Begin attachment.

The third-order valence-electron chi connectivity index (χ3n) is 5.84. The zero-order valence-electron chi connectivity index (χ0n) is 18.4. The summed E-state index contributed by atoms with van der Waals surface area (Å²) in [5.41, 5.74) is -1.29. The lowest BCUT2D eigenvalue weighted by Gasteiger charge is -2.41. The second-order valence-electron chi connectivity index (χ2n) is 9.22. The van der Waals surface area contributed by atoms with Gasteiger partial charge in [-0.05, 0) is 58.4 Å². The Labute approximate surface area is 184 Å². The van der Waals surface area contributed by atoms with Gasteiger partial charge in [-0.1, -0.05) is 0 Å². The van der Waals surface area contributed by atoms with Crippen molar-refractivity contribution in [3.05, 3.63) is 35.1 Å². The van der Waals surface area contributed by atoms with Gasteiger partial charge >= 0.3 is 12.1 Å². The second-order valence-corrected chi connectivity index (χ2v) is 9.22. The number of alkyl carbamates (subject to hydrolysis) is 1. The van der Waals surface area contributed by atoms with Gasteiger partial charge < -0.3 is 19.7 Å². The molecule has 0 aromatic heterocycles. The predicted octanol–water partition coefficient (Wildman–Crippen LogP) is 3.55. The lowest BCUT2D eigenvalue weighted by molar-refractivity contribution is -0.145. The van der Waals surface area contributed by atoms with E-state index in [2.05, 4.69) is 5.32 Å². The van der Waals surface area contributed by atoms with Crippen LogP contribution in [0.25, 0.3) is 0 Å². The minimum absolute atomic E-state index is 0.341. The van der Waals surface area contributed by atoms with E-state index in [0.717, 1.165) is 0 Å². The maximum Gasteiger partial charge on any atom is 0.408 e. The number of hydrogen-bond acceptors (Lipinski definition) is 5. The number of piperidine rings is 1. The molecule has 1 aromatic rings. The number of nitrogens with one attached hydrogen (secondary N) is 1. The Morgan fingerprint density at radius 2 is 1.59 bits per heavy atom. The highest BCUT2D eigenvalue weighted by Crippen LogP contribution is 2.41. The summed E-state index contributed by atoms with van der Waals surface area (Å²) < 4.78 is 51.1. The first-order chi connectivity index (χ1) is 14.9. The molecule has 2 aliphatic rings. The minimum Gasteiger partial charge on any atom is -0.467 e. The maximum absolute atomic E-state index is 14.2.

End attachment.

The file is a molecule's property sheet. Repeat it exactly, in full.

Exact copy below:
The third-order valence-electron chi connectivity index (χ3n) is 5.84. The zero-order valence-electron chi connectivity index (χ0n) is 18.4. The summed E-state index contributed by atoms with van der Waals surface area (Å²) in [5.41, 5.74) is -1.29. The lowest BCUT2D eigenvalue weighted by Gasteiger charge is -2.41. The second-order valence-electron chi connectivity index (χ2n) is 9.22. The van der Waals surface area contributed by atoms with Gasteiger partial charge in [-0.05, 0) is 58.4 Å². The Labute approximate surface area is 184 Å². The van der Waals surface area contributed by atoms with Gasteiger partial charge in [-0.1, -0.05) is 0 Å². The van der Waals surface area contributed by atoms with Crippen molar-refractivity contribution in [3.05, 3.63) is 35.1 Å². The van der Waals surface area contributed by atoms with Gasteiger partial charge >= 0.3 is 12.1 Å². The second-order valence-corrected chi connectivity index (χ2v) is 9.22. The number of alkyl carbamates (subject to hydrolysis) is 1. The van der Waals surface area contributed by atoms with Gasteiger partial charge < -0.3 is 19.7 Å². The molecule has 0 aromatic heterocycles. The predicted octanol–water partition coefficient (Wildman–Crippen LogP) is 3.55. The lowest BCUT2D eigenvalue weighted by molar-refractivity contribution is -0.145. The van der Waals surface area contributed by atoms with E-state index in [2.05, 4.69) is 5.32 Å². The van der Waals surface area contributed by atoms with Crippen LogP contribution in [0.25, 0.3) is 0 Å². The minimum absolute atomic E-state index is 0.341. The van der Waals surface area contributed by atoms with E-state index in [0.717, 1.165) is 0 Å². The maximum Gasteiger partial charge on any atom is 0.408 e. The number of hydrogen-bond acceptors (Lipinski definition) is 5. The number of piperidine rings is 1. The molecule has 1 aromatic rings. The number of nitrogens with one attached hydrogen (secondary N) is 1. The Morgan fingerprint density at radius 2 is 1.59 bits per heavy atom. The highest BCUT2D eigenvalue weighted by Crippen LogP contribution is 2.41. The summed E-state index contributed by atoms with van der Waals surface area (Å²) < 4.78 is 51.1. The first-order chi connectivity index (χ1) is 14.9. The molecule has 2 aliphatic rings. The minimum Gasteiger partial charge on any atom is -0.467 e. The maximum absolute atomic E-state index is 14.2.